confidence (preferably by e-mail) to: Bobbi Shoemaker, Recruiting Coordinator, Vorys, Sater, Seymour and Pease LLP, 52 E. Gay Street,
Columbus, OH 43216, (614) 464-6285, fax (614) 719-4960, firstname.lastname@example.org.
Help Wanted: Immigration Paralegal
Leading New York City immigration law firm with interesting and diverse practice seeks paralegal to handle business and family immigration matters. The ideal candidate must have excellent communication, writing, computer and organizational skills, as well as a bachelor's degree and at least 1 year prior business/family immigration law experience. Please send your cover letter and resume to: email@example.com.
Help Wanted: Immigration Attorney
Microsoft Corporation has an immediate opportunity in our dynamic team in the Law and Corporate Affairs Department
in Redmond, Washington. The position requires excellent academic credentials, 4-6 years experience in all nonimmigrant business visas, labor certifications, and other business-related immigration matters. Strong case
management, communication and writing skills are required. Must be customer-service focused and able to thrive in a challenging and fast-paced environment. Prior experience managing legal staff and proficiency with Microsoft technology a plus. Microsoft offers a competitive salary, excellent benefits and casual workplace environment. Please submit your resume in Word format to firstname.lastname@example.org. Please indicate job code N145-122703 in the subject line. Microsoft is an equal opportunity employer and strongly supports workplace diversity.
Help Wanted: Immigration Attorney
Berry, Appleman & Leiden LLP, a global corporate immigration law firm, is
seeking a senior level associate with a minimum of five years of business
immigration experience for our San Francisco office. We are looking for
someone who can have an immediate impact, and who can act as a liaison with
some of our larger clients in the immigrant visa practice. Our attorneys
work in a fast-paced, high volume environment, and utilize carefully
developed procedures, advanced practice tools, and a state-of-the-art case
management system. The ability to provide exceptional client service,
experience managing legal assistants, and superb analytical, organizational
and case management skills are a must. We offer competitive salaries and
benefits. Please submit your resume via email to email@example.com or by
fax to 415.217.4426. No phone calls please.
Labor Certification Advertising/Recruiting
Adnet Advertising Agency Inc. has provided labor certification advertising services to immigration attorneys since 1992. Adnet helps attorneys find appropriate places to run labor cert ads, places the ads, obtains the tearsheets, and offers a variety of billing options. Attorneys can manage the entire ad process through Adnet's secure web-based Ad-managment system. Most of Adnet's services are free since we receive a commission from the newspapers and journals where the ad is placed. Adnet services large international law firms as well as solo practice attorneys. Call us at 212-587-3164, visit www.adnet-nyc.com, or email us at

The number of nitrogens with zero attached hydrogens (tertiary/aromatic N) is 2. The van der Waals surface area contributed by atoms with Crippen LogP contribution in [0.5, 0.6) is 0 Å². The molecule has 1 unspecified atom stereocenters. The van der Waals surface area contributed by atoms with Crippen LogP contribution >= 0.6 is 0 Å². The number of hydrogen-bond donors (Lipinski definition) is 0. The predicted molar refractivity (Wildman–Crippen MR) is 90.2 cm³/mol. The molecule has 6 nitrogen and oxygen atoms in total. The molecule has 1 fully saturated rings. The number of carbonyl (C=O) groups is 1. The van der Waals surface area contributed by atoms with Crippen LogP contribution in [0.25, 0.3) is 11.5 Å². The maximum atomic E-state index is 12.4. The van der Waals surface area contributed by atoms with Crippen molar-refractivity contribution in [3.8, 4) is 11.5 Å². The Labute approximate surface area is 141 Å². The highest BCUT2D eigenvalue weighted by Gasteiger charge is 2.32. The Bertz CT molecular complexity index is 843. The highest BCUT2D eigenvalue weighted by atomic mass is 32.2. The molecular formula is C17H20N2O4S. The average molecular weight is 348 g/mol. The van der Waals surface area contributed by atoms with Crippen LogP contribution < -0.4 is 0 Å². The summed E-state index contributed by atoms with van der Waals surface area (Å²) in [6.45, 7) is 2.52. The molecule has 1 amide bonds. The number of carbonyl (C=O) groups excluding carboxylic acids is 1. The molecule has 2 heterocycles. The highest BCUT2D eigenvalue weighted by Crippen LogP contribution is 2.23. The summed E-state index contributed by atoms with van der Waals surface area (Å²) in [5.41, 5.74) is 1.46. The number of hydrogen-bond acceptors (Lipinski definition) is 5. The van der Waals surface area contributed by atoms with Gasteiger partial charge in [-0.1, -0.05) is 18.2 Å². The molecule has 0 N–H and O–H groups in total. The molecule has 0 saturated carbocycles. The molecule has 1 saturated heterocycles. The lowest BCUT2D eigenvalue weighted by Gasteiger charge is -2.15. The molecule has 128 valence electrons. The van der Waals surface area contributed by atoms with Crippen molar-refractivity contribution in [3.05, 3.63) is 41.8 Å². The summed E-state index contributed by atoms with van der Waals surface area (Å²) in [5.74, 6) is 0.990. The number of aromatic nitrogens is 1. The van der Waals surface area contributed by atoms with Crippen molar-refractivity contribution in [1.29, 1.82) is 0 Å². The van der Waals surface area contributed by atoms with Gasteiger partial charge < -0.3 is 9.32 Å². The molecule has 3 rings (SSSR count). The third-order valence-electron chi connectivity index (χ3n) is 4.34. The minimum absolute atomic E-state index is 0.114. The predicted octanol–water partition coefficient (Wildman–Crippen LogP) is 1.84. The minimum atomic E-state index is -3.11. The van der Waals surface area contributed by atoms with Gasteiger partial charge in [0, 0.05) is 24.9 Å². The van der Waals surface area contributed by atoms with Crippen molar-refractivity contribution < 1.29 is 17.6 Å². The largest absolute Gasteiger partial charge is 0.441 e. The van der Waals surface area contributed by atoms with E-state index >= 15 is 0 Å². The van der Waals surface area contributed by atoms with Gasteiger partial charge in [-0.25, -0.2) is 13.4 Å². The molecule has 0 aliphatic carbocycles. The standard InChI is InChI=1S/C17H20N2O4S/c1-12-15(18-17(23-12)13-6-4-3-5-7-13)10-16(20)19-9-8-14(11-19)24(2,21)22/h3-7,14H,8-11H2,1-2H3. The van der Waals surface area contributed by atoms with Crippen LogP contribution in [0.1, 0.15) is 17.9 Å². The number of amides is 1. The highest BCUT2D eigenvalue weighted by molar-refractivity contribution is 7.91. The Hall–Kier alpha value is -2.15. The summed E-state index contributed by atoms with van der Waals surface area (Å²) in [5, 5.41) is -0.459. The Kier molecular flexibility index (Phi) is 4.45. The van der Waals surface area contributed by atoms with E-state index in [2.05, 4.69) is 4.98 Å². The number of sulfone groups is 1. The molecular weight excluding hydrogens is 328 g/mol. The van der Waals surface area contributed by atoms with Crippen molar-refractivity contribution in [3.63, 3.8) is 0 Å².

firstname.lastname@example.org. Contact us today to find out why we are the ad agency of choice for immigration attorneys since 1992.
Readers can share their professional announcements (100-words or fewer at no charge), email: email@example.com.
Send Your Announcement To Immigration Daily
You can announce professional news concerning your firm for free in the ComingsNGoings section in Immigration Daily. Share your news with over 15,000 subscribers! Send to: firstname.lastname@example.org.
Readers are welcome to share their comments, email: email@example.com (300-words or fewer preferred). Many letters to the Editor refer to past correspondence, available in our archives.
Gary Endelman's article, "A Nation at Risk: Immigration and the National Interest" (7/27/05 ID) advocates for the elimination of all family-based immigration preference categories except for the spouses and children of LPRs and offers two justifications. The article assumes, without any supporting evidence, that family immigration is only "social outreach or international self-help" and not in the best interest of the US. Second, his article appears to believe that the elimination of most family-based immigration categories would be justified because "[w]hile most Americans love their siblings and adult children, they do not live with them." Empirical evidence contradicts Mr. Endelman's first assertion. An Urban Institute and the National Science Foundation study found that "[f]amily-based immigrants may actually do more to create new businesses and services, and compete less with the native born." (see H. Duleep and M. Regets, "Employment-Based versus Family-Based Immigration.") That article also cites to other studies which show "[i]mmigrant communities that are facilitated by family ties may lead to development of businesses that would not otherwise be developed (e.g. Korean immigrants going into low-income areas to start businesses)." Mr. Endelman's second assertion is a very narrow view of family that doesn't accurately reflect the actual experience of many U.S. citizens and LPRs. Even when family members don't live together, they play a crucial role in one another's lives. Families come together to start and run businesses. They take care of one another in times of economic, physical, or emotional hardships. Having your family in the U.S. strengthens your ties to this country. Not being permanently separated from one's family is an important consideration for many of the best and the brightest that the U.S. hopes to attract. I hope that Mr. Endelman will take these factors into consideration in the future before dismissing family immigration so quickly.